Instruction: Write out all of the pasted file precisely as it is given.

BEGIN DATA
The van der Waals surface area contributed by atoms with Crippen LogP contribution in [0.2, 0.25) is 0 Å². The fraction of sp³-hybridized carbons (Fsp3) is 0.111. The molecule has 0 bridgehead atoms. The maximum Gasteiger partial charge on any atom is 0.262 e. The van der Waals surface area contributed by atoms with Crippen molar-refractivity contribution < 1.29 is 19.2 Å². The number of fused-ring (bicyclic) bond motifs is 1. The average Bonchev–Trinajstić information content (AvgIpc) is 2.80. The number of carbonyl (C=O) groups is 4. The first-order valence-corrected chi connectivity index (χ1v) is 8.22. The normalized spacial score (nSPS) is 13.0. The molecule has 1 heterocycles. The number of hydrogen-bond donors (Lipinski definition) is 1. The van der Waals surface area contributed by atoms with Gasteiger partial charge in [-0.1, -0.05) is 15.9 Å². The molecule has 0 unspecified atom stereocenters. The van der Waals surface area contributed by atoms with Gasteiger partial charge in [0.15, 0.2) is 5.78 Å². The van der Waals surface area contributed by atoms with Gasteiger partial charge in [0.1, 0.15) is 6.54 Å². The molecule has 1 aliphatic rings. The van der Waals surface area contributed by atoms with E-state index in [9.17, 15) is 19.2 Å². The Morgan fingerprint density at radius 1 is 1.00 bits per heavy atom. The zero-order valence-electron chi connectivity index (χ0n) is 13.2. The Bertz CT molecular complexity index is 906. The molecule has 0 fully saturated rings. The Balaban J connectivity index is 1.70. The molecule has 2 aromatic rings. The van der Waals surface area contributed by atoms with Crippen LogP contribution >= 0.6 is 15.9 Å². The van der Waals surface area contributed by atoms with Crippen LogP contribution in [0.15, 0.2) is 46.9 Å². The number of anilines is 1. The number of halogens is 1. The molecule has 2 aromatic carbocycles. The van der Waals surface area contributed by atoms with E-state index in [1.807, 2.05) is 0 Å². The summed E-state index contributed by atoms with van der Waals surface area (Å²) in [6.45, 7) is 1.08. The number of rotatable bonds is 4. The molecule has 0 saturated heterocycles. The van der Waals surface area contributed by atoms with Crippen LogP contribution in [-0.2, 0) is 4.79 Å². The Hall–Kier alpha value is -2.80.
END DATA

The van der Waals surface area contributed by atoms with Crippen LogP contribution in [0.2, 0.25) is 0 Å². The fraction of sp³-hybridized carbons (Fsp3) is 0.111. The molecule has 0 bridgehead atoms. The maximum Gasteiger partial charge on any atom is 0.262 e. The van der Waals surface area contributed by atoms with Crippen molar-refractivity contribution < 1.29 is 19.2 Å². The number of fused-ring (bicyclic) bond motifs is 1. The average Bonchev–Trinajstić information content (AvgIpc) is 2.80. The number of carbonyl (C=O) groups is 4. The first-order valence-corrected chi connectivity index (χ1v) is 8.22. The normalized spacial score (nSPS) is 13.0. The molecule has 1 heterocycles. The number of hydrogen-bond donors (Lipinski definition) is 1. The van der Waals surface area contributed by atoms with Gasteiger partial charge in [-0.1, -0.05) is 15.9 Å². The molecule has 0 unspecified atom stereocenters. The van der Waals surface area contributed by atoms with Gasteiger partial charge in [0.15, 0.2) is 5.78 Å². The van der Waals surface area contributed by atoms with Gasteiger partial charge in [0.1, 0.15) is 6.54 Å². The molecule has 1 aliphatic rings. The van der Waals surface area contributed by atoms with E-state index in [9.17, 15) is 19.2 Å². The Morgan fingerprint density at radius 1 is 1.00 bits per heavy atom. The zero-order valence-electron chi connectivity index (χ0n) is 13.2. The Bertz CT molecular complexity index is 906. The molecule has 0 fully saturated rings. The Balaban J connectivity index is 1.70. The molecule has 2 aromatic rings. The van der Waals surface area contributed by atoms with Crippen LogP contribution >= 0.6 is 15.9 Å². The van der Waals surface area contributed by atoms with Crippen LogP contribution in [0.15, 0.2) is 46.9 Å². The number of anilines is 1. The number of halogens is 1. The molecule has 2 aromatic carbocycles. The van der Waals surface area contributed by atoms with E-state index in [1.807, 2.05) is 0 Å². The summed E-state index contributed by atoms with van der Waals surface area (Å²) in [6.45, 7) is 1.08. The number of rotatable bonds is 4. The molecule has 0 saturated heterocycles. The van der Waals surface area contributed by atoms with Crippen LogP contribution in [-0.2, 0) is 4.79 Å². The Hall–Kier alpha value is -2.80.